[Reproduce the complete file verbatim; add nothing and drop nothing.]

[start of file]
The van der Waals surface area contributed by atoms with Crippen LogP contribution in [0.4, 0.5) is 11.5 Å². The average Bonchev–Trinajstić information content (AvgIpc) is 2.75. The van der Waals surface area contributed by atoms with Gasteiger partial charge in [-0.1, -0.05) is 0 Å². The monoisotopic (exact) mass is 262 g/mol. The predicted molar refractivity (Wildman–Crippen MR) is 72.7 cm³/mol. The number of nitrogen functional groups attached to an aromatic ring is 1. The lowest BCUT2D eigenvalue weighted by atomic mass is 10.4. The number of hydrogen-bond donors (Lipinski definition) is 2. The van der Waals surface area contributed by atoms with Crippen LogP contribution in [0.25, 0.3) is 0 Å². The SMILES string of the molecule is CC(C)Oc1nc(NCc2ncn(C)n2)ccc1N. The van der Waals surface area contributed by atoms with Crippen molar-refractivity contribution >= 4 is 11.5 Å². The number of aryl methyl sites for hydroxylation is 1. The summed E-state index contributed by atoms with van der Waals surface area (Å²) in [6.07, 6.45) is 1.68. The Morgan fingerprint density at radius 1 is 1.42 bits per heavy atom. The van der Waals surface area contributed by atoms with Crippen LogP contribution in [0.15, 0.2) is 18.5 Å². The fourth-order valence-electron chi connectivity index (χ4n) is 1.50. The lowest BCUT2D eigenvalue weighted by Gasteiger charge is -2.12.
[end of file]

The van der Waals surface area contributed by atoms with Crippen LogP contribution in [0.4, 0.5) is 11.5 Å². The average Bonchev–Trinajstić information content (AvgIpc) is 2.75. The van der Waals surface area contributed by atoms with Gasteiger partial charge in [-0.1, -0.05) is 0 Å². The monoisotopic (exact) mass is 262 g/mol. The predicted molar refractivity (Wildman–Crippen MR) is 72.7 cm³/mol. The number of nitrogen functional groups attached to an aromatic ring is 1. The lowest BCUT2D eigenvalue weighted by atomic mass is 10.4. The number of hydrogen-bond donors (Lipinski definition) is 2. The van der Waals surface area contributed by atoms with Crippen LogP contribution in [0.25, 0.3) is 0 Å². The SMILES string of the molecule is CC(C)Oc1nc(NCc2ncn(C)n2)ccc1N. The van der Waals surface area contributed by atoms with Crippen molar-refractivity contribution >= 4 is 11.5 Å². The number of aryl methyl sites for hydroxylation is 1. The summed E-state index contributed by atoms with van der Waals surface area (Å²) in [6.07, 6.45) is 1.68. The Morgan fingerprint density at radius 1 is 1.42 bits per heavy atom. The van der Waals surface area contributed by atoms with Crippen LogP contribution in [0.15, 0.2) is 18.5 Å². The fourth-order valence-electron chi connectivity index (χ4n) is 1.50. The lowest BCUT2D eigenvalue weighted by Gasteiger charge is -2.12.